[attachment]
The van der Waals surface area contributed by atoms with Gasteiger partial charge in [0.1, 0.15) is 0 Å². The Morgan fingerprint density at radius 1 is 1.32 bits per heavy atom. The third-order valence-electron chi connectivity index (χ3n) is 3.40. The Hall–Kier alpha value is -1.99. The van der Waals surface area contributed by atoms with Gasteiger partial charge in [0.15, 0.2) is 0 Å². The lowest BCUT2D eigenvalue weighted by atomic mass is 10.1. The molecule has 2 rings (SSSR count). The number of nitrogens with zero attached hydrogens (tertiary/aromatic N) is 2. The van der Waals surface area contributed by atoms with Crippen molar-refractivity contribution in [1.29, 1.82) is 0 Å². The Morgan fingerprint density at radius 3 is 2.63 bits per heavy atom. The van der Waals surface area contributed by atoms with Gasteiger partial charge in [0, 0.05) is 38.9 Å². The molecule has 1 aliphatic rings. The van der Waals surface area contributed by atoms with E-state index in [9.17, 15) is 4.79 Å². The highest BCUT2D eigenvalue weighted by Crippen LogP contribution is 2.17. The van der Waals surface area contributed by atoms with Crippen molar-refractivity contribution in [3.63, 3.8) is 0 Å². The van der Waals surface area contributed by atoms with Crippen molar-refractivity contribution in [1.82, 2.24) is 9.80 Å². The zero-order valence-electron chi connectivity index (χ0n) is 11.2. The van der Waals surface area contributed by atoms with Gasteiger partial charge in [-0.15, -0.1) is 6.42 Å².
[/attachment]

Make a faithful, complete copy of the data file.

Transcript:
The van der Waals surface area contributed by atoms with Gasteiger partial charge in [0.1, 0.15) is 0 Å². The Morgan fingerprint density at radius 1 is 1.32 bits per heavy atom. The third-order valence-electron chi connectivity index (χ3n) is 3.40. The Hall–Kier alpha value is -1.99. The van der Waals surface area contributed by atoms with Gasteiger partial charge in [0.15, 0.2) is 0 Å². The lowest BCUT2D eigenvalue weighted by atomic mass is 10.1. The molecule has 2 rings (SSSR count). The number of nitrogens with zero attached hydrogens (tertiary/aromatic N) is 2. The van der Waals surface area contributed by atoms with Crippen molar-refractivity contribution in [1.29, 1.82) is 0 Å². The Morgan fingerprint density at radius 3 is 2.63 bits per heavy atom. The van der Waals surface area contributed by atoms with Gasteiger partial charge in [0, 0.05) is 38.9 Å². The molecule has 1 aliphatic rings. The van der Waals surface area contributed by atoms with E-state index in [9.17, 15) is 4.79 Å². The highest BCUT2D eigenvalue weighted by Crippen LogP contribution is 2.17. The van der Waals surface area contributed by atoms with Crippen molar-refractivity contribution in [3.63, 3.8) is 0 Å². The van der Waals surface area contributed by atoms with Crippen molar-refractivity contribution in [1.82, 2.24) is 9.80 Å². The zero-order valence-electron chi connectivity index (χ0n) is 11.2. The van der Waals surface area contributed by atoms with Gasteiger partial charge in [-0.15, -0.1) is 6.42 Å².